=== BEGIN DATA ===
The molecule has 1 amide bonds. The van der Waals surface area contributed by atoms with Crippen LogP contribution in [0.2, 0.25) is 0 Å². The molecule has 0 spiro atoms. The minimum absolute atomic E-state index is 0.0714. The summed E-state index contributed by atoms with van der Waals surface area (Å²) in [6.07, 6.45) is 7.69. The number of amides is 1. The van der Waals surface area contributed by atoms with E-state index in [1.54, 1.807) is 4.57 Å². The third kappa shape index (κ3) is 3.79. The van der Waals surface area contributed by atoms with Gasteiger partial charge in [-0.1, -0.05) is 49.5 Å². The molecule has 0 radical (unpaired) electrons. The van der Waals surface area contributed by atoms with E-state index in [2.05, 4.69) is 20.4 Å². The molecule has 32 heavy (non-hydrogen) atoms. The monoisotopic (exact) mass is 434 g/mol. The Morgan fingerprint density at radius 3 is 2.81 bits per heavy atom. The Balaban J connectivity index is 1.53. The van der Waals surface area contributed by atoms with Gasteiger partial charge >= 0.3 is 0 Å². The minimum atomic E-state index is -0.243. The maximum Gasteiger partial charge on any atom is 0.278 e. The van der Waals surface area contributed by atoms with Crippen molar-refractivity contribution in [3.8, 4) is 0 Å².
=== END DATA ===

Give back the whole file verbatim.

The molecule has 1 amide bonds. The van der Waals surface area contributed by atoms with Crippen LogP contribution in [0.2, 0.25) is 0 Å². The molecule has 0 spiro atoms. The minimum absolute atomic E-state index is 0.0714. The summed E-state index contributed by atoms with van der Waals surface area (Å²) in [6.07, 6.45) is 7.69. The number of amides is 1. The van der Waals surface area contributed by atoms with E-state index in [1.54, 1.807) is 4.57 Å². The third kappa shape index (κ3) is 3.79. The van der Waals surface area contributed by atoms with Gasteiger partial charge in [-0.1, -0.05) is 49.5 Å². The molecule has 0 radical (unpaired) electrons. The van der Waals surface area contributed by atoms with E-state index in [2.05, 4.69) is 20.4 Å². The molecule has 32 heavy (non-hydrogen) atoms. The monoisotopic (exact) mass is 434 g/mol. The Morgan fingerprint density at radius 3 is 2.81 bits per heavy atom. The Balaban J connectivity index is 1.53. The van der Waals surface area contributed by atoms with Gasteiger partial charge >= 0.3 is 0 Å². The minimum atomic E-state index is -0.243. The maximum Gasteiger partial charge on any atom is 0.278 e. The van der Waals surface area contributed by atoms with Crippen molar-refractivity contribution in [3.8, 4) is 0 Å².